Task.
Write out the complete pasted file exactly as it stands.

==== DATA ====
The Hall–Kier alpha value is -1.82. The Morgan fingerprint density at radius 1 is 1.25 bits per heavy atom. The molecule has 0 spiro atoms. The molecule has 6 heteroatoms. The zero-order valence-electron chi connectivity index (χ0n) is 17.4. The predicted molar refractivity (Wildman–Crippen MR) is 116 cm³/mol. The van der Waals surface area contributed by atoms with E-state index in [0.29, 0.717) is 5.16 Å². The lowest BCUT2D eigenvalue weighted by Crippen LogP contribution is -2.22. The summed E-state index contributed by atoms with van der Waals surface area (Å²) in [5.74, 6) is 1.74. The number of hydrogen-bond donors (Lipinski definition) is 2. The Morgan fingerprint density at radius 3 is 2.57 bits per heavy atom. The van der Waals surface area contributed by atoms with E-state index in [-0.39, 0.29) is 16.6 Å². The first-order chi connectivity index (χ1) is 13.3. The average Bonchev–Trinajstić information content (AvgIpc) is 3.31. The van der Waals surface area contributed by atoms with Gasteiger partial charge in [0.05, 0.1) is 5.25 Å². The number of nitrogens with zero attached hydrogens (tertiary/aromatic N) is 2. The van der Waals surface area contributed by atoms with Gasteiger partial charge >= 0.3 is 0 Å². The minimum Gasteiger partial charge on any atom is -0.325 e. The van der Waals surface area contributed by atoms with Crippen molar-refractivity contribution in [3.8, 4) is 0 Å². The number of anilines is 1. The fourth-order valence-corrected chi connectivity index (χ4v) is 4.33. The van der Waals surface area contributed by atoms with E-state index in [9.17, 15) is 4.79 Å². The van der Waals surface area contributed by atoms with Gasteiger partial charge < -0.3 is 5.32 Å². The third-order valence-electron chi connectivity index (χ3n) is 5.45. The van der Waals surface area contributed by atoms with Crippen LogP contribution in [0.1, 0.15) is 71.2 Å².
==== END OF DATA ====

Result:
The Hall–Kier alpha value is -1.82. The Morgan fingerprint density at radius 1 is 1.25 bits per heavy atom. The molecule has 0 spiro atoms. The molecule has 6 heteroatoms. The zero-order valence-electron chi connectivity index (χ0n) is 17.4. The predicted molar refractivity (Wildman–Crippen MR) is 116 cm³/mol. The van der Waals surface area contributed by atoms with E-state index in [0.29, 0.717) is 5.16 Å². The lowest BCUT2D eigenvalue weighted by Crippen LogP contribution is -2.22. The summed E-state index contributed by atoms with van der Waals surface area (Å²) in [5.74, 6) is 1.74. The number of hydrogen-bond donors (Lipinski definition) is 2. The Morgan fingerprint density at radius 3 is 2.57 bits per heavy atom. The van der Waals surface area contributed by atoms with E-state index in [-0.39, 0.29) is 16.6 Å². The first-order chi connectivity index (χ1) is 13.3. The average Bonchev–Trinajstić information content (AvgIpc) is 3.31. The van der Waals surface area contributed by atoms with Gasteiger partial charge in [0.05, 0.1) is 5.25 Å². The number of nitrogens with zero attached hydrogens (tertiary/aromatic N) is 2. The van der Waals surface area contributed by atoms with Gasteiger partial charge >= 0.3 is 0 Å². The minimum Gasteiger partial charge on any atom is -0.325 e. The van der Waals surface area contributed by atoms with Crippen molar-refractivity contribution in [3.8, 4) is 0 Å². The number of anilines is 1. The fourth-order valence-corrected chi connectivity index (χ4v) is 4.33. The van der Waals surface area contributed by atoms with E-state index in [9.17, 15) is 4.79 Å². The van der Waals surface area contributed by atoms with Gasteiger partial charge < -0.3 is 5.32 Å². The third-order valence-electron chi connectivity index (χ3n) is 5.45. The van der Waals surface area contributed by atoms with Crippen LogP contribution in [0.1, 0.15) is 71.2 Å².